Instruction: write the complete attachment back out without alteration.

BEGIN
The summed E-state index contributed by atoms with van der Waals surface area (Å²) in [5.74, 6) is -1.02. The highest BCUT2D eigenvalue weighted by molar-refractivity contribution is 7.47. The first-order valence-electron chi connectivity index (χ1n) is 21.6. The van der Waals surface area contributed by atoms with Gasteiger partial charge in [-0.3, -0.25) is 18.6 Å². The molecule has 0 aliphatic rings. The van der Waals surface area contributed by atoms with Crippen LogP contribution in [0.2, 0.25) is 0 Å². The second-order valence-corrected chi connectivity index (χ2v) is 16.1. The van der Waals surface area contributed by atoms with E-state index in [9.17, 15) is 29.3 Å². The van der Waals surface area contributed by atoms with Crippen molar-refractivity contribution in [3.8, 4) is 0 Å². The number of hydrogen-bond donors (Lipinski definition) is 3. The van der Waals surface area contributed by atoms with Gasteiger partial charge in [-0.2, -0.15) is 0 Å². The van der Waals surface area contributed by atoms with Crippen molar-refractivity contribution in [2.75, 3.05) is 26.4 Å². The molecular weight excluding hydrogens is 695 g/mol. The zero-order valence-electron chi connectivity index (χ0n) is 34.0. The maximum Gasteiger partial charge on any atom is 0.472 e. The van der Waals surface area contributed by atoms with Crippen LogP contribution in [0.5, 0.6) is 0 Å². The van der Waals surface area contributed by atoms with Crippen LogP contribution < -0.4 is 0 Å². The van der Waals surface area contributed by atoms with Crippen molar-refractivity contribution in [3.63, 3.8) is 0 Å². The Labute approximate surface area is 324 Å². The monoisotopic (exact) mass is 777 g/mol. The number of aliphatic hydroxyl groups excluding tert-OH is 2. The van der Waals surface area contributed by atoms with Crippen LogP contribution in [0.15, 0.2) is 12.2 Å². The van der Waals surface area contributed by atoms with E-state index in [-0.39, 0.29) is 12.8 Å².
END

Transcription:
The summed E-state index contributed by atoms with van der Waals surface area (Å²) in [5.74, 6) is -1.02. The highest BCUT2D eigenvalue weighted by molar-refractivity contribution is 7.47. The first-order valence-electron chi connectivity index (χ1n) is 21.6. The van der Waals surface area contributed by atoms with Gasteiger partial charge in [-0.3, -0.25) is 18.6 Å². The molecule has 0 aliphatic rings. The van der Waals surface area contributed by atoms with Crippen LogP contribution in [0.2, 0.25) is 0 Å². The second-order valence-corrected chi connectivity index (χ2v) is 16.1. The van der Waals surface area contributed by atoms with E-state index in [9.17, 15) is 29.3 Å². The van der Waals surface area contributed by atoms with Crippen molar-refractivity contribution in [3.8, 4) is 0 Å². The number of hydrogen-bond donors (Lipinski definition) is 3. The van der Waals surface area contributed by atoms with Gasteiger partial charge in [-0.2, -0.15) is 0 Å². The van der Waals surface area contributed by atoms with Crippen molar-refractivity contribution in [2.75, 3.05) is 26.4 Å². The molecular weight excluding hydrogens is 695 g/mol. The zero-order valence-electron chi connectivity index (χ0n) is 34.0. The maximum Gasteiger partial charge on any atom is 0.472 e. The van der Waals surface area contributed by atoms with Crippen LogP contribution in [0.5, 0.6) is 0 Å². The van der Waals surface area contributed by atoms with Crippen LogP contribution < -0.4 is 0 Å². The van der Waals surface area contributed by atoms with Crippen molar-refractivity contribution in [3.63, 3.8) is 0 Å². The Labute approximate surface area is 324 Å². The monoisotopic (exact) mass is 777 g/mol. The number of aliphatic hydroxyl groups excluding tert-OH is 2. The van der Waals surface area contributed by atoms with Crippen LogP contribution in [0.15, 0.2) is 12.2 Å². The van der Waals surface area contributed by atoms with E-state index in [-0.39, 0.29) is 12.8 Å².